ALJ Kearns heard testimony form vocational expert Pat Green. (R. 60-63, 122-23.) Green identified Phoenix's past work as either skilled (administrative coordinator) or semi-skilled (home attendant, general clerical). (R. 61.) Green testified that an individual of Phoenix's age, education, and work history who was limited to performing simple and repetitive tasks with no contact with the public and only occasional contact with coworkers and supervisors could not perform Phoenix's past work. (R. 61-62.) She testified that such an individual could work as an addresser, a sorter, and a stuffer, all unskilled sedentary jobs. (R. 62.) Green testified that these jobs existed in substantial numbers in the national and local economy. (R. 62.) Finally, in answer to a question by Phoenix's counsel, Green testified that an individual who was off-task fifteen percent of the day or missed work two to three times per month could not perform any of those jobs. (R. 62-63.)

ALJ Kearns' Decision

On October 12, 2012, ALJ Kearns issued a written decision denying Phoenix's application for benefits. (R. 29-40.) ALJ Kearns followed a five-step analysis, considering Phoenix's testimony and the medical record. (R. 33-40.) First, ALJ Kearns found that Phoenix "has not engaged in substantial gainful activity since July 1, 2010, the amended alleged onset date." (R. 34.) Second, ALJ Kearns found that Phoenix had "the following severe impairments: depression and anxiety." (R. 34.) ALJ Kearns noted "[t]hese impairments are shown to result in vocationally significant limitations and have lasted at a severe' level for a continuous period of more than 12 months." (R. 34.)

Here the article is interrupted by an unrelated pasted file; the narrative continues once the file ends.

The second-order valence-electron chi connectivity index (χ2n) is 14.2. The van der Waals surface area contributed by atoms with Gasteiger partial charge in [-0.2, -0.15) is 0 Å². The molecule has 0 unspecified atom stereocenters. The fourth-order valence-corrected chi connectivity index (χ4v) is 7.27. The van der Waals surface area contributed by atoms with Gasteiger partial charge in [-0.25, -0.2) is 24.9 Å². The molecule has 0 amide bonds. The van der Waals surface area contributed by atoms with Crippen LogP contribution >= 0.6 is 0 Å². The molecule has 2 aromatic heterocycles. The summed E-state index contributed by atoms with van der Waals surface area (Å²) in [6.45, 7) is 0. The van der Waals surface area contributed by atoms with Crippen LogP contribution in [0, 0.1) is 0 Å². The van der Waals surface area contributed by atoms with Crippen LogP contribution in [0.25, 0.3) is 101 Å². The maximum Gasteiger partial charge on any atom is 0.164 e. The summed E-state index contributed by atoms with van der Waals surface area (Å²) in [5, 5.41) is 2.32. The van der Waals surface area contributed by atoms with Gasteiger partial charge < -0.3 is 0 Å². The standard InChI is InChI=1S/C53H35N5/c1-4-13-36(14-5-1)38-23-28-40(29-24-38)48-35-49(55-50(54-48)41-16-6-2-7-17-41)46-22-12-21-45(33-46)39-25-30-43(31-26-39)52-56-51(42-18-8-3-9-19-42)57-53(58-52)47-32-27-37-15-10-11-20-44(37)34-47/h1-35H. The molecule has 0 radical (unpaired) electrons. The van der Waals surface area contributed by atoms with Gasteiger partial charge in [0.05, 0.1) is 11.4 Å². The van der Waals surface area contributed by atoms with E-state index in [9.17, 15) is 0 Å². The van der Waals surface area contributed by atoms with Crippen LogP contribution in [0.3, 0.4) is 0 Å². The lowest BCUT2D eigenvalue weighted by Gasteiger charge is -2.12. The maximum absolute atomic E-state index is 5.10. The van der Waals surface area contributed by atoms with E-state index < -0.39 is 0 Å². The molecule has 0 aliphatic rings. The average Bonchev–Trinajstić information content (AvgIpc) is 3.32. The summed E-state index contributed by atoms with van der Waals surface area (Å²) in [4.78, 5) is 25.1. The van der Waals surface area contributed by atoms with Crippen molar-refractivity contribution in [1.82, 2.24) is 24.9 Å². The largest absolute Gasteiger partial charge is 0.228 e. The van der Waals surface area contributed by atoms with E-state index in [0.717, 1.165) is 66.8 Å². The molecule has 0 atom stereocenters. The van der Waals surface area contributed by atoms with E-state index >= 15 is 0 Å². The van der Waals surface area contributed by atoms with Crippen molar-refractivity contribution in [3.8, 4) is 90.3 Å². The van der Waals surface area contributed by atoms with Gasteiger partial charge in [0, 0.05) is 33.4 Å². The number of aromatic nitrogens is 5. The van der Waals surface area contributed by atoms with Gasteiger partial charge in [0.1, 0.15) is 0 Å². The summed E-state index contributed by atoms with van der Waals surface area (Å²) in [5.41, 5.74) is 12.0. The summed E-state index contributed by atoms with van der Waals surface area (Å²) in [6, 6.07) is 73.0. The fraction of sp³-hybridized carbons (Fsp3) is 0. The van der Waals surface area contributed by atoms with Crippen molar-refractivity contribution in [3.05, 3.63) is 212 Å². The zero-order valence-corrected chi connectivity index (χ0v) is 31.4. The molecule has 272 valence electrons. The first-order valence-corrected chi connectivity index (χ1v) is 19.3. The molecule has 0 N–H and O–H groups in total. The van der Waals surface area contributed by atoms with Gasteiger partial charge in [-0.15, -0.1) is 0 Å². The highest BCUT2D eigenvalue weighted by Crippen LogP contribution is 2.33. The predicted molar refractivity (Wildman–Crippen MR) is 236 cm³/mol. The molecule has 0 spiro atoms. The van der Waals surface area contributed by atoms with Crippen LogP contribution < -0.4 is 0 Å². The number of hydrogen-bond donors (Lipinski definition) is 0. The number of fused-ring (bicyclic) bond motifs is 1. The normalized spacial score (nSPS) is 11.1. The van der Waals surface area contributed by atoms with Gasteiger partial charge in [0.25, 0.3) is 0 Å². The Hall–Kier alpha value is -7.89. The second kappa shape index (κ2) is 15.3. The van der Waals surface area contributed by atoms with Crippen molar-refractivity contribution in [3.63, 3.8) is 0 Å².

At the third step, ALJ Kearns determined that Phoenix "does not have an impairment or combination of impairments that meets or medically equals the severity of one of the listed impairments in 20 CFR Part 404, Subpart P, Appendix 1." (R. 34.) According the ALJ Kearns:

No treating or examining physician has mentioned findings that are the same or equivalent in severity to the criteria of any listed impairment, nor does the evidence show signs or findings that are the same or equivalent to those of any listed impairment. I paid particular attention to Listings Sections 12.04 (Affective Disorders) and 12.06 (Anxiety-Related Disorders).
[Phoenix] has the following degree of limitation in the broad areas of functioning set out in the Mental Disorders Listing Sections in 20 CFR, Part 404, Subpart P, Appendix 1: mild restriction in activities of daily living, mild difficulties in maintaining social functioning, moderate difficulties in maintaining concentration, persistence or pace, and no episodes of decompensation, each of extended duration.
The record does show that she has tested as having somewhat impaired concentration; she has reported that she is independent in activities of daily living; there are no debilitating social functioning issues, such as agoraphobia or panic attacks when exposed to crowds in the record; and she has had no suicide attempts, manic episodes, nervous breakdowns or any psychiatric hospitalizations that would constitute a decompensation for an extended period of time.
In this case, the evidence fails to establish the presence of the "paragraph C" criteria because there is no evidence that the claimant experiences repeated episodes of decompensation, a residual disease process barring an increase in mental demands or an ...